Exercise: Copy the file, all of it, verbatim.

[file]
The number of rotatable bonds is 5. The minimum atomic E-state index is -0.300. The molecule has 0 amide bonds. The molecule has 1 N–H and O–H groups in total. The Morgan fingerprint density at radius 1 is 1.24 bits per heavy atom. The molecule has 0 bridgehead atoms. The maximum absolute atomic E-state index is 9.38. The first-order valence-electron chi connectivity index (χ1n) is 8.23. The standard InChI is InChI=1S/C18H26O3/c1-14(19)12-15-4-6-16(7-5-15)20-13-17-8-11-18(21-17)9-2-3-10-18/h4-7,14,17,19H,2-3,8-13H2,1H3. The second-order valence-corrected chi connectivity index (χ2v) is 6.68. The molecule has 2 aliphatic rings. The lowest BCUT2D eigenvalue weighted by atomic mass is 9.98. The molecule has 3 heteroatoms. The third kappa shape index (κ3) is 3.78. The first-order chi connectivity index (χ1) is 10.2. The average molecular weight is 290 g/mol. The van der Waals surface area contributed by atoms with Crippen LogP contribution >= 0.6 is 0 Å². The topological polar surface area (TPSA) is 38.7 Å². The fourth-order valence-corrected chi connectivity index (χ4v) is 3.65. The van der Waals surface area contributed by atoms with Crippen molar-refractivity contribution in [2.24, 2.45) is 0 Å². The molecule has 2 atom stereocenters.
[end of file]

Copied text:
The number of rotatable bonds is 5. The minimum atomic E-state index is -0.300. The molecule has 0 amide bonds. The molecule has 1 N–H and O–H groups in total. The Morgan fingerprint density at radius 1 is 1.24 bits per heavy atom. The molecule has 0 bridgehead atoms. The maximum absolute atomic E-state index is 9.38. The first-order valence-electron chi connectivity index (χ1n) is 8.23. The standard InChI is InChI=1S/C18H26O3/c1-14(19)12-15-4-6-16(7-5-15)20-13-17-8-11-18(21-17)9-2-3-10-18/h4-7,14,17,19H,2-3,8-13H2,1H3. The second-order valence-corrected chi connectivity index (χ2v) is 6.68. The molecule has 2 aliphatic rings. The lowest BCUT2D eigenvalue weighted by atomic mass is 9.98. The molecule has 3 heteroatoms. The third kappa shape index (κ3) is 3.78. The first-order chi connectivity index (χ1) is 10.2. The average molecular weight is 290 g/mol. The van der Waals surface area contributed by atoms with Crippen LogP contribution >= 0.6 is 0 Å². The topological polar surface area (TPSA) is 38.7 Å². The fourth-order valence-corrected chi connectivity index (χ4v) is 3.65. The van der Waals surface area contributed by atoms with Crippen molar-refractivity contribution in [2.24, 2.45) is 0 Å². The molecule has 2 atom stereocenters.